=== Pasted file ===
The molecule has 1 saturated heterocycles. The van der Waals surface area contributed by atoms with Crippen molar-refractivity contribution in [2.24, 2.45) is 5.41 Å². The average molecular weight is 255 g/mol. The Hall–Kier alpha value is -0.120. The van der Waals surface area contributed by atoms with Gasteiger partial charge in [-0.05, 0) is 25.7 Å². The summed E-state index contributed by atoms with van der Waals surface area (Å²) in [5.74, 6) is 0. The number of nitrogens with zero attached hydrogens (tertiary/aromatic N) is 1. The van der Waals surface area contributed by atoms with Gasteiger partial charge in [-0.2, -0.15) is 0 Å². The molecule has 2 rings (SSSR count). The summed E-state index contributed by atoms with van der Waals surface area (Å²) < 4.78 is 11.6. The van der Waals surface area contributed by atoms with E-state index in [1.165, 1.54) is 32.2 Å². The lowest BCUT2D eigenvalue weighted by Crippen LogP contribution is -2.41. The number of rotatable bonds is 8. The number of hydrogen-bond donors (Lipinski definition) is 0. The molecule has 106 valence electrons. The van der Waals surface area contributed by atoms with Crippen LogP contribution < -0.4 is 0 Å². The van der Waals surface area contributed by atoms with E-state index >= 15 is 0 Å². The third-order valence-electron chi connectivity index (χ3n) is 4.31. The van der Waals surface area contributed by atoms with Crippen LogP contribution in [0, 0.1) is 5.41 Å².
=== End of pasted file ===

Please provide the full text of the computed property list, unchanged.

The molecule has 1 saturated heterocycles. The van der Waals surface area contributed by atoms with Crippen molar-refractivity contribution in [2.24, 2.45) is 5.41 Å². The average molecular weight is 255 g/mol. The Hall–Kier alpha value is -0.120. The van der Waals surface area contributed by atoms with Gasteiger partial charge in [-0.05, 0) is 25.7 Å². The summed E-state index contributed by atoms with van der Waals surface area (Å²) in [5.74, 6) is 0. The number of nitrogens with zero attached hydrogens (tertiary/aromatic N) is 1. The van der Waals surface area contributed by atoms with Gasteiger partial charge in [-0.2, -0.15) is 0 Å². The molecule has 2 rings (SSSR count). The summed E-state index contributed by atoms with van der Waals surface area (Å²) < 4.78 is 11.6. The van der Waals surface area contributed by atoms with E-state index in [1.165, 1.54) is 32.2 Å². The lowest BCUT2D eigenvalue weighted by Crippen LogP contribution is -2.41. The number of rotatable bonds is 8. The number of hydrogen-bond donors (Lipinski definition) is 0. The molecule has 106 valence electrons. The van der Waals surface area contributed by atoms with Crippen LogP contribution < -0.4 is 0 Å². The van der Waals surface area contributed by atoms with E-state index >= 15 is 0 Å². The third-order valence-electron chi connectivity index (χ3n) is 4.31. The van der Waals surface area contributed by atoms with Crippen LogP contribution in [0, 0.1) is 5.41 Å².